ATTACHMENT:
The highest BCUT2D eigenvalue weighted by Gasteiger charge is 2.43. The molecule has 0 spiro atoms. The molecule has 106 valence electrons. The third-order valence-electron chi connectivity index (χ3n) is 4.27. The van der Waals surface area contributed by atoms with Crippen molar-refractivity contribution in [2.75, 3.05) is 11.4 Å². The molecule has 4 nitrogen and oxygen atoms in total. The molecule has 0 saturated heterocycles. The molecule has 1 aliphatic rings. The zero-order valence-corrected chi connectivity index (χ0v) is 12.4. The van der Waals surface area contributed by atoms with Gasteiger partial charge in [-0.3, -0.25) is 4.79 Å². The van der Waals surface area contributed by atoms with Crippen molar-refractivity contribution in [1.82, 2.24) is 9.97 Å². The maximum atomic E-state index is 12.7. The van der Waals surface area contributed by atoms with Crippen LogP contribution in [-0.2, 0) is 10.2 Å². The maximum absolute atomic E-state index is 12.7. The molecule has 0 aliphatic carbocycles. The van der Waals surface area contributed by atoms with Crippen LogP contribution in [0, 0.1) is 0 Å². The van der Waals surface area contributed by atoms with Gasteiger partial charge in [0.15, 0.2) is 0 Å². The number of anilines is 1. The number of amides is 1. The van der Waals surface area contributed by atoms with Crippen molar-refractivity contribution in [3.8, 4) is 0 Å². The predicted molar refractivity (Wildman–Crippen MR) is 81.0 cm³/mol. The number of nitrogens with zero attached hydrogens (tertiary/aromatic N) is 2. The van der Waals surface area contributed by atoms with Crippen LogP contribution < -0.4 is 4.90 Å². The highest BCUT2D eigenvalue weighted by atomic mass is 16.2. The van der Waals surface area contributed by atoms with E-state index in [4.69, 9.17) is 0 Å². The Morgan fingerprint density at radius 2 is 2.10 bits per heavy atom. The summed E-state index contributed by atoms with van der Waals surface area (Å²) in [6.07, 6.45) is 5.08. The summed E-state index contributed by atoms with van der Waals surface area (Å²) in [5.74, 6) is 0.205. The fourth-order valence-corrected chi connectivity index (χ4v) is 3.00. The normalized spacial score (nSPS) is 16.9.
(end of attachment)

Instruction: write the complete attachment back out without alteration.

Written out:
The highest BCUT2D eigenvalue weighted by Gasteiger charge is 2.43. The molecule has 0 spiro atoms. The molecule has 106 valence electrons. The third-order valence-electron chi connectivity index (χ3n) is 4.27. The van der Waals surface area contributed by atoms with Crippen molar-refractivity contribution in [2.75, 3.05) is 11.4 Å². The molecule has 4 nitrogen and oxygen atoms in total. The molecule has 0 saturated heterocycles. The molecule has 1 aliphatic rings. The zero-order valence-corrected chi connectivity index (χ0v) is 12.4. The van der Waals surface area contributed by atoms with Gasteiger partial charge in [-0.3, -0.25) is 4.79 Å². The van der Waals surface area contributed by atoms with Crippen molar-refractivity contribution in [1.82, 2.24) is 9.97 Å². The maximum atomic E-state index is 12.7. The van der Waals surface area contributed by atoms with Crippen LogP contribution in [-0.2, 0) is 10.2 Å². The maximum absolute atomic E-state index is 12.7. The molecule has 0 aliphatic carbocycles. The van der Waals surface area contributed by atoms with Crippen LogP contribution in [0, 0.1) is 0 Å². The van der Waals surface area contributed by atoms with Gasteiger partial charge in [0.15, 0.2) is 0 Å². The number of anilines is 1. The number of amides is 1. The van der Waals surface area contributed by atoms with Crippen molar-refractivity contribution in [3.8, 4) is 0 Å². The predicted molar refractivity (Wildman–Crippen MR) is 81.0 cm³/mol. The number of nitrogens with zero attached hydrogens (tertiary/aromatic N) is 2. The van der Waals surface area contributed by atoms with Crippen LogP contribution < -0.4 is 4.90 Å². The highest BCUT2D eigenvalue weighted by atomic mass is 16.2. The van der Waals surface area contributed by atoms with E-state index in [4.69, 9.17) is 0 Å². The Morgan fingerprint density at radius 2 is 2.10 bits per heavy atom. The summed E-state index contributed by atoms with van der Waals surface area (Å²) in [6.07, 6.45) is 5.08. The summed E-state index contributed by atoms with van der Waals surface area (Å²) in [5.74, 6) is 0.205. The fourth-order valence-corrected chi connectivity index (χ4v) is 3.00. The normalized spacial score (nSPS) is 16.9.